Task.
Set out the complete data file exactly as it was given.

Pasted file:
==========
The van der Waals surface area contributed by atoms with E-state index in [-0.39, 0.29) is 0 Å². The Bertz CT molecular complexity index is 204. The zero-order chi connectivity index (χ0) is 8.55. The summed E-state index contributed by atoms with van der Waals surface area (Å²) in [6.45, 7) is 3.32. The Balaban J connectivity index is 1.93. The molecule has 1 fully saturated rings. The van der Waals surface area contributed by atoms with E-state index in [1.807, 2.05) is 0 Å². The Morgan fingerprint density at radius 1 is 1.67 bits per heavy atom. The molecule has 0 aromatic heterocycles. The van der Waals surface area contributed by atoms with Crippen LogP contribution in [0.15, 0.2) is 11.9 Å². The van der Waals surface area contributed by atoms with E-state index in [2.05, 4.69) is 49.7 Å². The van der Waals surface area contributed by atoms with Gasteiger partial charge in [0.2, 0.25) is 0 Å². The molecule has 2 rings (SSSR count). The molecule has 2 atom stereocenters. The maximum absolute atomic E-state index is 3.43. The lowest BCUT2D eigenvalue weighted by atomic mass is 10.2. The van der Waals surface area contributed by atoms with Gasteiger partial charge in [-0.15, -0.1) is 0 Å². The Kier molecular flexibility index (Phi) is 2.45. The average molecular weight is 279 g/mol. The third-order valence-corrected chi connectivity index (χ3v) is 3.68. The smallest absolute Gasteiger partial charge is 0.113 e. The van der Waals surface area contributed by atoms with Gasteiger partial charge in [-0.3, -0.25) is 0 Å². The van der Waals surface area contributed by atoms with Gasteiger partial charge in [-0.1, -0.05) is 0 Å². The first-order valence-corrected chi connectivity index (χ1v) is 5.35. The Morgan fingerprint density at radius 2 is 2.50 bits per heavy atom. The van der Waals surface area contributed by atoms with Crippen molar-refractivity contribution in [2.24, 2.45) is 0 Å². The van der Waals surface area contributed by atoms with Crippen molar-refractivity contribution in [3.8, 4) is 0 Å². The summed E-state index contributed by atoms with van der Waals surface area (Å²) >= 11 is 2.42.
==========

The van der Waals surface area contributed by atoms with E-state index in [-0.39, 0.29) is 0 Å². The Bertz CT molecular complexity index is 204. The zero-order chi connectivity index (χ0) is 8.55. The summed E-state index contributed by atoms with van der Waals surface area (Å²) in [6.45, 7) is 3.32. The Balaban J connectivity index is 1.93. The molecule has 1 fully saturated rings. The van der Waals surface area contributed by atoms with E-state index in [1.807, 2.05) is 0 Å². The Morgan fingerprint density at radius 1 is 1.67 bits per heavy atom. The molecule has 0 aromatic heterocycles. The van der Waals surface area contributed by atoms with Crippen LogP contribution in [0.15, 0.2) is 11.9 Å². The van der Waals surface area contributed by atoms with E-state index in [2.05, 4.69) is 49.7 Å². The van der Waals surface area contributed by atoms with Gasteiger partial charge in [0.2, 0.25) is 0 Å². The molecule has 2 rings (SSSR count). The molecule has 2 atom stereocenters. The maximum absolute atomic E-state index is 3.43. The lowest BCUT2D eigenvalue weighted by atomic mass is 10.2. The van der Waals surface area contributed by atoms with Gasteiger partial charge in [-0.15, -0.1) is 0 Å². The Kier molecular flexibility index (Phi) is 2.45. The average molecular weight is 279 g/mol. The third-order valence-corrected chi connectivity index (χ3v) is 3.68. The smallest absolute Gasteiger partial charge is 0.113 e. The van der Waals surface area contributed by atoms with Gasteiger partial charge in [-0.3, -0.25) is 0 Å². The van der Waals surface area contributed by atoms with Gasteiger partial charge in [-0.1, -0.05) is 0 Å². The first-order valence-corrected chi connectivity index (χ1v) is 5.35. The Morgan fingerprint density at radius 2 is 2.50 bits per heavy atom. The van der Waals surface area contributed by atoms with Crippen molar-refractivity contribution in [2.24, 2.45) is 0 Å². The van der Waals surface area contributed by atoms with Crippen molar-refractivity contribution in [3.8, 4) is 0 Å². The summed E-state index contributed by atoms with van der Waals surface area (Å²) >= 11 is 2.42.